WASHINGTON — Ten days before HealthCare.gov opened for business, Marilyn Tavenner, the relatively obscure federal bureaucrat whose agency oversaw the creation of the troubled online insurance marketplace, had a bad omen. It was a Sunday, and her mobile device was on the fritz, forcing her to go into the office.
WASHINGTON — Dozens of prominent Republicans — including top advisers to former President George W. Bush, four former governors and two members of Congress — have signed a legal brief arguing that gay people have a constitutional right to marry, a position that amounts to a direct challenge to Speaker John A. Boehner and reflects the civil war in the party since the November election.
WASHINGTON — President Barack Obama called Tuesday night for Americans to unleash their creative spirits, set aside their partisan differences and come together around a common goal of out-competing other nations in a rapidly shifting global economy.
WASHINGTON – Sen. Lindsey Graham makes no pretense about it. He wants to be where the action is.
Most people have never heard of Douglas W. Elmendorf. But all of official Washington is waiting to hear what he has to say.
As health care legislation moves toward a crucial airing in the Senate, the White House is facing a growing revolt from some Democrats and analysts who say the bills Congress is considering do not fulfill President Barack Obama’s promise to slow the runaway rise in health care spending.
President Barack Obama charted a delicate course with Canada on Thursday, using the first foreign trip of his presidency to ease tensions over trade policy, climate change and the war in Afghanistan — all the while basking in his celebrity status in a nation where his approval ratings are so high that a local bakery named a pastry after him.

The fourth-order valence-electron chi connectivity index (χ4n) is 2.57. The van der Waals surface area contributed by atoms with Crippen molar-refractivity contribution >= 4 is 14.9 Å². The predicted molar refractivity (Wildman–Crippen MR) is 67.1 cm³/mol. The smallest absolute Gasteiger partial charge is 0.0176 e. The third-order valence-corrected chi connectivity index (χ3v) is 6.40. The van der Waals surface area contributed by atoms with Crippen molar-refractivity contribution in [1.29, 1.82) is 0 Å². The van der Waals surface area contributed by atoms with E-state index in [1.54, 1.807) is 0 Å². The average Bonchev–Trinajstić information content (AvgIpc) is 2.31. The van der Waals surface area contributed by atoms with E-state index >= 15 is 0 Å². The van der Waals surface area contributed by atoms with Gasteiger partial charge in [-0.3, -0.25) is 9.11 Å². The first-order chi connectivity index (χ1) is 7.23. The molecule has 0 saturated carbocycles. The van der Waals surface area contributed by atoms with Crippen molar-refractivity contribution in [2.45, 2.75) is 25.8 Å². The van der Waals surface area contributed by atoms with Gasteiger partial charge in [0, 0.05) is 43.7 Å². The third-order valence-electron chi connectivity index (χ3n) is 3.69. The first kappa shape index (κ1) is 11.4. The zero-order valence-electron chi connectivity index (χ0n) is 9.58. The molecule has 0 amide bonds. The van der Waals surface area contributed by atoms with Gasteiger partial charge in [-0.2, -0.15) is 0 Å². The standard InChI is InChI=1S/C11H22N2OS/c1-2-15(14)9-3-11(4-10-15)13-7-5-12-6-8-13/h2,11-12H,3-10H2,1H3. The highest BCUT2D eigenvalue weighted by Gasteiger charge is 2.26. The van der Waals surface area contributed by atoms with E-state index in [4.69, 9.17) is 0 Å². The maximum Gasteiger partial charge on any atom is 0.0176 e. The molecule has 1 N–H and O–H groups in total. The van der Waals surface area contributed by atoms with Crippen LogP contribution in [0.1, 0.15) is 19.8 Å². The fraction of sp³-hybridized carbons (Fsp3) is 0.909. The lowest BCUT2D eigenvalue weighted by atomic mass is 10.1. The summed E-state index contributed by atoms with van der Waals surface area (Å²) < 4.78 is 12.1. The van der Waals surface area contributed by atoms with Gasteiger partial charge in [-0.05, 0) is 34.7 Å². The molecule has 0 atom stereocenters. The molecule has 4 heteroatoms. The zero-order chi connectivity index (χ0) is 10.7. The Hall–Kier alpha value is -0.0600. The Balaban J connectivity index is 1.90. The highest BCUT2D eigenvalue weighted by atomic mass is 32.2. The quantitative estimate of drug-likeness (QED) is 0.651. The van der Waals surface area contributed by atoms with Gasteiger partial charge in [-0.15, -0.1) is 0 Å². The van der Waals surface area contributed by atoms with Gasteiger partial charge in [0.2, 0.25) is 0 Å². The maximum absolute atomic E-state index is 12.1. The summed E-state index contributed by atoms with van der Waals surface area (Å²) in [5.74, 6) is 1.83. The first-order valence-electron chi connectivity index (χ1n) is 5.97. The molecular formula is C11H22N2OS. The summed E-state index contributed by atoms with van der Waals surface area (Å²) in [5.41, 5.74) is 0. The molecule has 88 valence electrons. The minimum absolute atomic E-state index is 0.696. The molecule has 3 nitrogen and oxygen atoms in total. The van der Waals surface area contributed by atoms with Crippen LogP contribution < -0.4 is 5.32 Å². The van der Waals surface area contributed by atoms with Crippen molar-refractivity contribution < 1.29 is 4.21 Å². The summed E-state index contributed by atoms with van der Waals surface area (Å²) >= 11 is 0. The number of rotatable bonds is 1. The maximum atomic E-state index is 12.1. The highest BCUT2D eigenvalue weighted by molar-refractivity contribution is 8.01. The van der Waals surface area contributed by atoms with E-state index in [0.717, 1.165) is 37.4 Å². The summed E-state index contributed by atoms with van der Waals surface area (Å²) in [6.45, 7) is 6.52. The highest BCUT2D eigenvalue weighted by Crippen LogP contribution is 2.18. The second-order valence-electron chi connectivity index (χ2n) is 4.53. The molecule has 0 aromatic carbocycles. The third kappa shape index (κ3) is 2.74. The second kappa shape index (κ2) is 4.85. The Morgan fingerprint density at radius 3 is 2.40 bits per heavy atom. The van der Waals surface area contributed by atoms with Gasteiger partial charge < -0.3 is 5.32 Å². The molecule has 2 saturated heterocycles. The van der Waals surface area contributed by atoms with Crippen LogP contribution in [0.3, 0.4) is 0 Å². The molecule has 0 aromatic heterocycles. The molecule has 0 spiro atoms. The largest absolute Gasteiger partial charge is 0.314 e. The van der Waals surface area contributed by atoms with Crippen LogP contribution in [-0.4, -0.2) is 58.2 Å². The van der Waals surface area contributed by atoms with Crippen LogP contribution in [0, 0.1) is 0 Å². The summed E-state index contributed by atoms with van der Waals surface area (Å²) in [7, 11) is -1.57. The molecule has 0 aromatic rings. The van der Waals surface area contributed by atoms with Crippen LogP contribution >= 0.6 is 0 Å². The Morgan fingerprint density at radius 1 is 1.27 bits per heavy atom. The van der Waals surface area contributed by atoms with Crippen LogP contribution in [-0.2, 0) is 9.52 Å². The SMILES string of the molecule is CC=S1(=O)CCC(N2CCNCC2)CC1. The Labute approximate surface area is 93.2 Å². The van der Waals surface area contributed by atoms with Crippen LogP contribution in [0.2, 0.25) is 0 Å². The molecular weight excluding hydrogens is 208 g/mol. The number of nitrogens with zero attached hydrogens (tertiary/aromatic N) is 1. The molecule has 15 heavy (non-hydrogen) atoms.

President Barack Obama delivered an ultimatum to General Motors and Chrysler on Monday, telling them to adopt radical changes in short order or face bankruptcy — a move that came after a series of somber discussions in which he concluded that a controlled bankruptcy might be the best way to reorganize the two ailing auto giants.
President Barack Obama’s directive on Monday to “guarantee scientific integrity” in federal policymaking could have a far-reaching impact, affecting issues as varied as climate change, national security, protection of endangered species and children’s health.
President Bush, warning that terrorists “would like nothing more than to exploit this period of change,” said Thursday that he intends to talk to President-elect Barack Obama on Monday about issues that will face his administration, including the turmoil in the financial markets and the war in Iraq.
The day began with an agreement that Washington hoped would end the financial crisis that has gripped the nation. It dissolved into a verbal brawl in the Cabinet Room of the White House, warnings from an angry president and pleas from a Treasury secretary who knelt before the House speaker and appealed for her support.
President Bush and leaders of the world’s richest nations pledged Tuesday to “move toward a low-carbon society” by cutting greenhouse gas emissions in half by 2050, the latest step in a long evolution by a president who for years played down the threat of global warming.
Four months after announcing troop reductions in Iraq, President Bush is now sending signals that the cuts may not continue past this summer, a development likely to infuriate Democrats and renew concerns among military planners about strains on the force.
The White House began a campaign Thursday to save the candidacy of Michael B. Mukasey for attorney general, with President Bush defending the nominee in a speech and in an Oval Office interview, where he complained that Mukasey is “not being treated fairly” on Capitol Hill.
The House on Thursday upheld President Bush’s veto of a bill to provide health insurance to 10 million children, but Democrats vowed to send it back to him next month, with minor changes, in the belief that they could ultimately prevail.
The White House said Thursday that missing e-mail sent on Republican Party accounts may include some relating to the firing of eight U.S. attorneys.
The Senate moved Monday to revoke new authority it granted the Bush administration last year to name federal prosecutors, with Democrats accusing the administration of abusing the appointment power at the center of an escalating clash over the firing of eight U.S. attorneys.
President Bush warned on Thursday that he expected "fierce fighting" to flare in Afghanistan this spring, and he pressed NATO allies to provide a bigger and more aggressive force to guard against a resurgence by the Taliban and al-Qaida that could threaten the fragile Afghan nation.